Awakening the Senses: Pregnancy Body Changes

By Ann Douglas

It's not just your curves that are being redefined by the experience of being pregnant. The hormonal changes of pregnancy are awakening your senses in powerful new ways. Your senses of taste and smell are much sharper than ever before, and your body is much more sensitive to touch. Here's what you need to know to make the most of these powerful sensory changes during pregnancy.

Taste: It's a classic early pregnancy conundrum: you find yourself unable to stomach foods you generally adore because those foods suddenly taste bitter or metallic to you. Researchers theorize that there may be a method to Mother Nature's madness—a reason you've lost your taste for wine or blue cheese. Because your less-than-adventurous appetite encourages you to stick with a limited number of fairly bland foods, you're less likely to eat foods that could put your baby at risk. As you head into the second and third trimesters, you'll likely find that your food aversions are replaced by a craving for sour and bitter foods—Mother Nature's way of encouraging you to expand your food repertoire again and get with the veggie program. Once your stomach stops feeling so queasy and your appetite starts to rebound, you may actually see your changing palate as an opportunity to try new food combos (and, no, I'm not talking about the oh-so-cliché pickles and ice cream).  Treat yourself to a meal out in a restaurant specializing in out-of-the-ordinary cuisine or see if someone special will pamper you with a homemade meal that leaves you feeling nurtured inside and out.

Scent: The same pregnancy hormones that sharpen your sense of taste also boost your sense of smell. While this sounds lovely in principle, it can be a little overwhelming in practice. Even the most pleasant fragrances, like your favorite perfume, can become overpowering. If nausea is a problem, lighten up on the scent front or go fragrance-free until you're feeling better. If you find other people's fragrances hard to tolerate, carry around a slice of lemon or a piece of ginger-root in a bag—or a cloth that has been infused with lemon or ginger aromatherapy oils—so that you can immerse yourself in a pregnancy-friendly scent whenever the need arises.

Touch: Pregnancy massage could be just what the doctor—or midwife—ordered: a way to manage some of the more common pregnancy discomforts and to pamper yourself at the same time. It can help to reduce stress, improve your mood, decrease pain, lower the rate of obstetrical complications, and improve the health of your developing baby. A registered massage therapist (RMT) can design a massage therapy program that's safe and effective for you and your baby. Your increased sensitivity to touch may mean that you prefer a different amount of pressure than usual while you're being massaged. If you find the amount of pressure that your massage therapist is using too light or too heavy, let the therapist know so that she can adjust the amount of pressure accordingly. Your sex life can also be impacted by your body's heightened sensitivity to touch. Some women find the increased blood flow to the breasts and the genital region stimulating, others find it irritating. Once again, it's important to communicate your needs to your partner. The more clearly you communicate how and where you like being touched, the more you'll enjoy the sensual side of pregnancy.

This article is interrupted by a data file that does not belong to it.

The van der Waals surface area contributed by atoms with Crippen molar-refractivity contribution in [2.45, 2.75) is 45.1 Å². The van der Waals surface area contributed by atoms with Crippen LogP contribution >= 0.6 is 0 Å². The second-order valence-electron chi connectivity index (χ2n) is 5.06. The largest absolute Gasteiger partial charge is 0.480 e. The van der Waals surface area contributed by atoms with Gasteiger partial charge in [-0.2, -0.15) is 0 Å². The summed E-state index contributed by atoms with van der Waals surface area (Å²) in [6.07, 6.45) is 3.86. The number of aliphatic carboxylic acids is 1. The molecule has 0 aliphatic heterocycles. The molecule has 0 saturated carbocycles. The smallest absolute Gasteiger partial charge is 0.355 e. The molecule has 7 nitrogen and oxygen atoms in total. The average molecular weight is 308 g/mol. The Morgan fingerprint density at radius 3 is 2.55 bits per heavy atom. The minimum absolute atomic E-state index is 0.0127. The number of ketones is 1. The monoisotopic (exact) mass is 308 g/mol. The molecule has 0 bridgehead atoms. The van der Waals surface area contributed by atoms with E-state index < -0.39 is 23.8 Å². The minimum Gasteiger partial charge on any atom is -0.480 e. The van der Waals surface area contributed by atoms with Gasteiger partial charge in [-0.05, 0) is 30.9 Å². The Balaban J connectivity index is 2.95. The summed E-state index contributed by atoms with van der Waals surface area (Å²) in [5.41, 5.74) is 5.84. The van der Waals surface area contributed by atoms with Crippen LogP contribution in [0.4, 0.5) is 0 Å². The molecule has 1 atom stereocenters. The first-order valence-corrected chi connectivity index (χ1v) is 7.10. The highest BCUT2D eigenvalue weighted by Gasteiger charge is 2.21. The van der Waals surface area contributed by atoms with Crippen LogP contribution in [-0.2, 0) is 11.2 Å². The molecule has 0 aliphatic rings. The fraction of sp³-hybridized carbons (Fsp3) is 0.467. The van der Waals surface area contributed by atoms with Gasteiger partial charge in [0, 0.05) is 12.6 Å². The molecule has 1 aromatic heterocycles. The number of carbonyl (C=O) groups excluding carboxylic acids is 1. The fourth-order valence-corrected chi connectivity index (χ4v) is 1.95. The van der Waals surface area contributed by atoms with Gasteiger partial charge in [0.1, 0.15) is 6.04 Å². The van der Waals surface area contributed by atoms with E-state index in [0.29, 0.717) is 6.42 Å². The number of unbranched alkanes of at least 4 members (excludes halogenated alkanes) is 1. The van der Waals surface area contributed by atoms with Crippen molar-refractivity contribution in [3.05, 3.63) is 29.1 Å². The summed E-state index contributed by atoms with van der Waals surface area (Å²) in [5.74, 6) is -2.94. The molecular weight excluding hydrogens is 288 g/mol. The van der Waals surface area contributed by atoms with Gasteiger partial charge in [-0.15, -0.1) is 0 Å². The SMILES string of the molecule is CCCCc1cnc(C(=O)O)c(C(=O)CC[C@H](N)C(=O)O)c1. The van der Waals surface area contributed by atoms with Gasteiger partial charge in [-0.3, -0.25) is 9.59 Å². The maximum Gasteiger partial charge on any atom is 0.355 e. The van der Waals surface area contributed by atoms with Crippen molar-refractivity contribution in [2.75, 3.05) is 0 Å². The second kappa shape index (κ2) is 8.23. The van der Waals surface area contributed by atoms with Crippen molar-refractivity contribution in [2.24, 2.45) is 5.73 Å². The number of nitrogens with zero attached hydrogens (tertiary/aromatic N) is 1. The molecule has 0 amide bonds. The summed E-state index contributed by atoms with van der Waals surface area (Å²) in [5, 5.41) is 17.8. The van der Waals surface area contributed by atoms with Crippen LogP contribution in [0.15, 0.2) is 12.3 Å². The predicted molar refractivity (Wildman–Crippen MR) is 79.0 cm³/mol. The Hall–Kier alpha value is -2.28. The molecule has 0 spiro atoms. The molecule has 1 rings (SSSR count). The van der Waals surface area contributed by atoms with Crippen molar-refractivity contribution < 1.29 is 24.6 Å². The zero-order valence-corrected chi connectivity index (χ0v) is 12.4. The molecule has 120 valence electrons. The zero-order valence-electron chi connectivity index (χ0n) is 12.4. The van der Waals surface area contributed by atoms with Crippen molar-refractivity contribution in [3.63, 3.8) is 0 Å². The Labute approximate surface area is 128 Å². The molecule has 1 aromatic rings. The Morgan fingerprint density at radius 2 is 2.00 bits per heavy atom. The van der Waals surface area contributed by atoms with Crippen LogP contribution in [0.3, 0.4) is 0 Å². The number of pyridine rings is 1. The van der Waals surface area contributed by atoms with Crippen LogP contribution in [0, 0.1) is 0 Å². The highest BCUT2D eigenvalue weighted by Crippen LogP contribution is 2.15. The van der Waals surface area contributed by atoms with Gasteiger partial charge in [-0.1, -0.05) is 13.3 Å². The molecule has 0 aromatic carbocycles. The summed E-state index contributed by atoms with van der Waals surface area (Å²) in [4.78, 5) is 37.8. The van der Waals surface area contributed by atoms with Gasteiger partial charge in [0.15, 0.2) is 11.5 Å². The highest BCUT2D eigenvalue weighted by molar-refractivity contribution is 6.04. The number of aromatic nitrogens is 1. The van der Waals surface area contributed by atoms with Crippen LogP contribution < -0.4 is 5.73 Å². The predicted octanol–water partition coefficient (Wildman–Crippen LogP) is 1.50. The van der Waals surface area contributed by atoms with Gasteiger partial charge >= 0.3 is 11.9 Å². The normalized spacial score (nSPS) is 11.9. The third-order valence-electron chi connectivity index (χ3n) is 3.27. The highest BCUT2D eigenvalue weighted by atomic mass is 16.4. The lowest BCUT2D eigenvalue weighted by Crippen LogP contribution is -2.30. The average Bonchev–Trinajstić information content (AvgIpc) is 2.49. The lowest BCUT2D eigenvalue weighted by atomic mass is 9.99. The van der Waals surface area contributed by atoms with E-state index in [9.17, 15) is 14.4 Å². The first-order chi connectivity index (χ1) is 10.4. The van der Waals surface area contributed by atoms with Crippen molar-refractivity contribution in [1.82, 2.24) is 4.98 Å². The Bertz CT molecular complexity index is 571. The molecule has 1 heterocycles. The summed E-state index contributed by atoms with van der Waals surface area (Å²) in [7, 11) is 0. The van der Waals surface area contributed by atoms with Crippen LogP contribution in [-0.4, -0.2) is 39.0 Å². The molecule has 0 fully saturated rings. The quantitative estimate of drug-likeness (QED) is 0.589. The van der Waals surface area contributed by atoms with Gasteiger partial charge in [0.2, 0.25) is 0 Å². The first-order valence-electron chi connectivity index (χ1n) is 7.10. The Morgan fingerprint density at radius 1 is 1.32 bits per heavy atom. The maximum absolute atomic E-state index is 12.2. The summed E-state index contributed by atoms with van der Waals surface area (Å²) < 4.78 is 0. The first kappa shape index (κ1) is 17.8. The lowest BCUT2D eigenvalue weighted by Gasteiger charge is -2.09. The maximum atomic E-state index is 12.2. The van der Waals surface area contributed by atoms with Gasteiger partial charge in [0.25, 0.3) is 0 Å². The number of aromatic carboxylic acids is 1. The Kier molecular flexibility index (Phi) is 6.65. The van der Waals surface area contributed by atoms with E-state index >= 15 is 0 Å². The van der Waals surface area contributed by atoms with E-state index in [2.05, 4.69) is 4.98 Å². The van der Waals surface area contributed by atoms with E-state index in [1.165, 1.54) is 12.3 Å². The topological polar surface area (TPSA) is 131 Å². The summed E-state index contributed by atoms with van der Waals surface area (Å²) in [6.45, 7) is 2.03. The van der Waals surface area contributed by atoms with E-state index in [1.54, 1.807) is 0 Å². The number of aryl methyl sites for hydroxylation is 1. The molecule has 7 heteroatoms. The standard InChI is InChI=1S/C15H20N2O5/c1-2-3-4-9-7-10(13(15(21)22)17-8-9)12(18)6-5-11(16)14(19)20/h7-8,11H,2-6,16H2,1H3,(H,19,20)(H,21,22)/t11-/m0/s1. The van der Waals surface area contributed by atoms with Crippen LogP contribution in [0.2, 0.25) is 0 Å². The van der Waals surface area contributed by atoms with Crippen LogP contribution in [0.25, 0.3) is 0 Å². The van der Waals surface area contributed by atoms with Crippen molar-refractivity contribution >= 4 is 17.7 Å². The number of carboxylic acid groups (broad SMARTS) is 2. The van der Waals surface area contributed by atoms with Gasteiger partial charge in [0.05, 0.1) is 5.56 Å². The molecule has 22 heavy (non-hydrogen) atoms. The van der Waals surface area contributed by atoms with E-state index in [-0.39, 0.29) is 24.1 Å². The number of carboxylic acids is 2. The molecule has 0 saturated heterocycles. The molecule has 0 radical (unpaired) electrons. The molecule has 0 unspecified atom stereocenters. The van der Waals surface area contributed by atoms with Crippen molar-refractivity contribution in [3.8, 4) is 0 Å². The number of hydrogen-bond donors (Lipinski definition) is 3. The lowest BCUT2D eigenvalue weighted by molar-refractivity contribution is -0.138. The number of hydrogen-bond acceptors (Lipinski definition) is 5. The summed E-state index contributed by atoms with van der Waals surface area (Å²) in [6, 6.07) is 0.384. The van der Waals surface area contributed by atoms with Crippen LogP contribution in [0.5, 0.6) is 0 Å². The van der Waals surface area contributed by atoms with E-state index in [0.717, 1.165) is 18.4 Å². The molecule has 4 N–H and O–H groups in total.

Sight: This one has to be seen to be believed—literally. The hormonal changes of pregnancy actually change the shape of your eyeballs, something that can cause you to become increasingly nearsighted and that can affect how well your contact lenses fit. At the same time, rising levels of estrogen can lead to a condition called dry eye, which makes your eyes blurring, itching, and increasingly sensitive to light. Don't just assume your eye problems are par for the pregnancy course, however. Vision problems can also be a symptoms of other health and visions problems, so you'll definitely want to check things out with your doctor or midwife.

Hearing: You're unlikely to notice your ears growing bigger (like some pregnant Pinocchio), but, once your baby arrives, you can expect your hearing to become much more acute. The reason is obvious: you need to be tuned into your baby's unique cry. After all, it would be overkill to activate the maternal emergency response system every time a baby cried on TV and poor design in terms of the survival of the species if you were to put off responding to your baby until your favourite TV show was over. As always, Mother Nature has her act together. She really is a sense-ible gal.


Ann Douglas is the author of numerous books about pregnancy and parenting, including The Mother of All Pregnancy Books.